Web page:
• Opening new browser windows is highly confusing for most users. Although many users can cope with extra windows that they've opened themselves, few understand why the Back button suddenly stops working in a new window that the computer initiated. Opening new windows was #2 on my list of top-10 Web design mistakes of 1999; that this design approach continues to hurt users exemplifies both the longevity of usability guidelines and the limited improvement in user skills.
  • Links that don't change color when clicked still create confusion, making users unsure about what they've already seen on a site.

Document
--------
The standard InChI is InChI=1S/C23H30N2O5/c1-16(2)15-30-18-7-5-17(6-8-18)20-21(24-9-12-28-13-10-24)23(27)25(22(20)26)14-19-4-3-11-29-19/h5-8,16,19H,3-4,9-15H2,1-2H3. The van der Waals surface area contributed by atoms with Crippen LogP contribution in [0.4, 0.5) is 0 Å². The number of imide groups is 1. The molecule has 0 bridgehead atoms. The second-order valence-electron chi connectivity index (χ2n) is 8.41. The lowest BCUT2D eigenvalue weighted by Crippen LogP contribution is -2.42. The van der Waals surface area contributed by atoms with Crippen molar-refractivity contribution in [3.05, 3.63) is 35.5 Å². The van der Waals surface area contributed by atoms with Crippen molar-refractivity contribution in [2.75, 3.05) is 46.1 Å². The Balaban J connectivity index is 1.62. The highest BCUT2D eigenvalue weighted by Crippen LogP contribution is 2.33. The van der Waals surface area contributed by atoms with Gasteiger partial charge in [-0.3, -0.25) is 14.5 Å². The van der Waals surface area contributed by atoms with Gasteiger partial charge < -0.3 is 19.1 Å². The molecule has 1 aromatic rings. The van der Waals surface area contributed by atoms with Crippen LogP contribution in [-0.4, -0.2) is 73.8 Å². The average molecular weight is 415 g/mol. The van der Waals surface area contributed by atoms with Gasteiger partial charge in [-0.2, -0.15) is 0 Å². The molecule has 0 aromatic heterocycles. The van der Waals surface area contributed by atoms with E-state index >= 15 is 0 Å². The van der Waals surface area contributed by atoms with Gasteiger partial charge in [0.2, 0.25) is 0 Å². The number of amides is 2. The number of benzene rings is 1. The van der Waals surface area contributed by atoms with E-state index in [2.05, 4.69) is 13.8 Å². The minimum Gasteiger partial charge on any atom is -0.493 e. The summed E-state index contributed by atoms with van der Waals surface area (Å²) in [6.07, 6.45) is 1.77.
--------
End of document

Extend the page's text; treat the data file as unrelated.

• Splash screens and intros are still incredibly annoying: users look for the "skip intro" button — if not found, they often leave. One user wanted to buy custom-tailored shirts and first visited Turnbull & Asser because of their reputation. Clicking the appropriate link led to a page where a video started to play without warning and without a way to skip it and proceed directly to actual info about the service. The user watched a few seconds; got more and more agitated about the lack of options to bypass the intro, and finally closed down the site and went to a competitor. Customer lost.